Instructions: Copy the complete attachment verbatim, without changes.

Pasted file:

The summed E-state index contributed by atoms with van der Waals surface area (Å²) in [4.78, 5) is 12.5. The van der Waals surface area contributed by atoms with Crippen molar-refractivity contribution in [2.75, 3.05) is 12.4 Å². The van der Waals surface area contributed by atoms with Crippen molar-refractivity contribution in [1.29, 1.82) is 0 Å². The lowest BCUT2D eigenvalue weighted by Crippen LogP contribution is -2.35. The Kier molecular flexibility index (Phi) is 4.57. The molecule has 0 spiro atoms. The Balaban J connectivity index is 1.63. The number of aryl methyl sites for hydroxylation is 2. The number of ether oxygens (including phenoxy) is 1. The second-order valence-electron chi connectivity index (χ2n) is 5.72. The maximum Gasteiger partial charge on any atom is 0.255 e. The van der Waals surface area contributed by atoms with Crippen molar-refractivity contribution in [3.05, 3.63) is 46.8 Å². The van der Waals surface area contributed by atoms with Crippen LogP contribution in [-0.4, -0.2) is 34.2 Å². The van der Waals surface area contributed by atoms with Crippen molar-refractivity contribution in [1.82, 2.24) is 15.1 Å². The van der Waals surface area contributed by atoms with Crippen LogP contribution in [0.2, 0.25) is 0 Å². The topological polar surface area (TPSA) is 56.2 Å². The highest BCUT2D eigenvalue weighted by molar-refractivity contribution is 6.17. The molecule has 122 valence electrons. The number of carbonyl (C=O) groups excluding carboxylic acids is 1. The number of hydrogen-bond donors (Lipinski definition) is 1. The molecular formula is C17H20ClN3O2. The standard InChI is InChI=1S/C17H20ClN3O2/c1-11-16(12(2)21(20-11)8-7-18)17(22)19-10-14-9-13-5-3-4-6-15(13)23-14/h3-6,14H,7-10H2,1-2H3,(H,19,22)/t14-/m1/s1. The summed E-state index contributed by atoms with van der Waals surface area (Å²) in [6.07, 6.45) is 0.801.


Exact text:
The summed E-state index contributed by atoms with van der Waals surface area (Å²) in [4.78, 5) is 12.5. The van der Waals surface area contributed by atoms with Crippen molar-refractivity contribution in [2.75, 3.05) is 12.4 Å². The van der Waals surface area contributed by atoms with Crippen molar-refractivity contribution in [1.29, 1.82) is 0 Å². The lowest BCUT2D eigenvalue weighted by Crippen LogP contribution is -2.35. The Kier molecular flexibility index (Phi) is 4.57. The molecule has 0 spiro atoms. The Balaban J connectivity index is 1.63. The number of aryl methyl sites for hydroxylation is 2. The number of ether oxygens (including phenoxy) is 1. The second-order valence-electron chi connectivity index (χ2n) is 5.72. The maximum Gasteiger partial charge on any atom is 0.255 e. The van der Waals surface area contributed by atoms with Crippen molar-refractivity contribution in [3.05, 3.63) is 46.8 Å². The van der Waals surface area contributed by atoms with Crippen LogP contribution in [-0.4, -0.2) is 34.2 Å². The van der Waals surface area contributed by atoms with Crippen molar-refractivity contribution in [1.82, 2.24) is 15.1 Å². The van der Waals surface area contributed by atoms with Crippen LogP contribution in [0.2, 0.25) is 0 Å². The topological polar surface area (TPSA) is 56.2 Å². The highest BCUT2D eigenvalue weighted by molar-refractivity contribution is 6.17. The molecule has 122 valence electrons. The number of carbonyl (C=O) groups excluding carboxylic acids is 1. The number of hydrogen-bond donors (Lipinski definition) is 1. The molecular formula is C17H20ClN3O2. The standard InChI is InChI=1S/C17H20ClN3O2/c1-11-16(12(2)21(20-11)8-7-18)17(22)19-10-14-9-13-5-3-4-6-15(13)23-14/h3-6,14H,7-10H2,1-2H3,(H,19,22)/t14-/m1/s1. The summed E-state index contributed by atoms with van der Waals surface area (Å²) in [6.07, 6.45) is 0.801.